Engineering is responsible for construction. This means that they must have authority over the raw materials and construction processes—development platforms and libraries, for example—along with the relative difficulty ratings and cost of the items in their backlog.
The engineering and design teams must stay in touch when those items are being prioritized. Designers must review and react to the implementation of form and behaviors, and both teams must evaluate the success or failure of the overall experience as it is developed and tested. Designers should rely on engineers to provide guidance on technical constraints and opportunities, as well as the feasibility of proposed design solutions.
Marketing is responsible for defining the market opportunity as a set of customer needs, preferences, and motivations. This team also eventually must convince customers to download the product. To do this, the marketing team must have the authority to advocate for the most lucrative, or beneficial, customer segments. Its members must provide guidance in targeting design research with the appropriate users, and the team must have access to the outcomes of that design research.
This group must drive decision-making around where opportunities for differentiation exist, and what features and functions must be prioritized across the extended team. Collaboration among these teams best happens in two venues: at frequent, informal working meetings where new ideas are explored, evaluated, and elaborated on; and at checkpoints that correspond to the end of each phase in established processes.
As the product vision evolves, each team must continually seek to address its core concern: Designers—What are the simplest, most coherent, most delight-inspiring mechanisms for crafting the experience? Usability professionals—Does the design deliver on its promise of usefulness, usability, and desirability? Do users really use the product as assumed in the design? Engineers—How do we deliver the experience in a way that is fast, robust, scalable, and extendable?
Marketers—How can we inspire adoption? Business leaders—Where is the most evident overlap of product function and market need? Clear benefits arise from methodically testing and proving the feasibility of design hypotheses along the way.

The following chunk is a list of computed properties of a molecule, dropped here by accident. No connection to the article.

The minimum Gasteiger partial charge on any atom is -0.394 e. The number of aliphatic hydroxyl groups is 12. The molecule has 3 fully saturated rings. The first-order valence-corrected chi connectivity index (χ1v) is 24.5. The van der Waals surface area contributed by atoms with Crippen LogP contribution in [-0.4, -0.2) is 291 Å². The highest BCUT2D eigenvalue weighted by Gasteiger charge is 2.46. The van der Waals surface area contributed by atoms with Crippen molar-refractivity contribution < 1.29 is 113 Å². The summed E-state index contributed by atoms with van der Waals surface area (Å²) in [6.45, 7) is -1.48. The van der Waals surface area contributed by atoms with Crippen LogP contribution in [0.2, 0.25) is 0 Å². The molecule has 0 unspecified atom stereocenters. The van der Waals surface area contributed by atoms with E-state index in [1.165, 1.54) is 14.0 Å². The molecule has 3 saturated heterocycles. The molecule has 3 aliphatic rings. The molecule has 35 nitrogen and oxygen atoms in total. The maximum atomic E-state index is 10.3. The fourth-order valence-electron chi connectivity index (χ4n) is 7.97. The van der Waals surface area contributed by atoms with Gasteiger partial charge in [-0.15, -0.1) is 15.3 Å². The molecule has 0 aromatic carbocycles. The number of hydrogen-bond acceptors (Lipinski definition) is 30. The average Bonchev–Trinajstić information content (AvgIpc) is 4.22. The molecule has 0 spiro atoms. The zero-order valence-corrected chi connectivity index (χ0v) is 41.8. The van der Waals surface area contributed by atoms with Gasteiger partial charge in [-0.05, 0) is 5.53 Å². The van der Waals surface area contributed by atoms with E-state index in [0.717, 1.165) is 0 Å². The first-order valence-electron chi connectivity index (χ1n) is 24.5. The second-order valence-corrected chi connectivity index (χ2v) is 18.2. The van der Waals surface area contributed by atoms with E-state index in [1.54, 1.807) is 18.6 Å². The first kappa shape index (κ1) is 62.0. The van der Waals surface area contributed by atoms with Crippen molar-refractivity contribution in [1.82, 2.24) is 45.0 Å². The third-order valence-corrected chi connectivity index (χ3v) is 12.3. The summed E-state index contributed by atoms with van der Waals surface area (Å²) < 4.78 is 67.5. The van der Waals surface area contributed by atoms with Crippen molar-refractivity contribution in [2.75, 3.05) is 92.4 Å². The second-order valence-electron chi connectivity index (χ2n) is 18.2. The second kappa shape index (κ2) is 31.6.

Designers imagine and specify the right experience: a form that delights users, an experience that feels right, behaviors that fit use. Developers offer a corollary: The right experience should be built in the right way.
Agile methods seek to optimize time and energy, reduce waste, and ensure that concepts actually deliver value to users. They encourage many of the same principles discussed early in this chapter—small teams, focused work, and frequent discussion.
Yet although they have evolved the practice of software development, agile methods also complicate—and, in some cases, short-circuit—design work.
The Three Faces of About Face
This section discusses ways to ensure that the work of designers informs and shapes the development of products developed with agile methods. If no underlying foundation or shared vision exists for what should be built and tested, agile work is aimless and, contrary to promises, wastes time. When misapplied, however, this way of working can result in heads-down sprinting toward hazily specified destinations, resulting in just as many frustrating dead ends as classic waterfall methods.
In our experience, agile development is highly successful when core product elements are clearly rendered, widely understood, and implemented so that they can be tested well. Thus, we have found that the primary elements of an experience should be planned, visualized, and discussed before they are built. Even in a highly iterative process, informed planning should precede construction.
You must think before you do. This is a much messier reality than the neat sequential compartmentalization of design and construction, but it can initiate a productive dialog between designers, developers, and business decision-makers.
The remainder of this section covers a couple of simple questions at a high level: What does design mean in an agile context? How should designers adapt their practice in fast-paced, agile ways? They emerge over time…. Agile methods value speed and focus on small iterations, but they reward designers with a chance to understand how users interpret design in progress. In agile contexts, designers must prioritize and visualize; they can bring clarity and concreteness to desired outcomes and facilitate conversations around what elements must be developed to achieve them.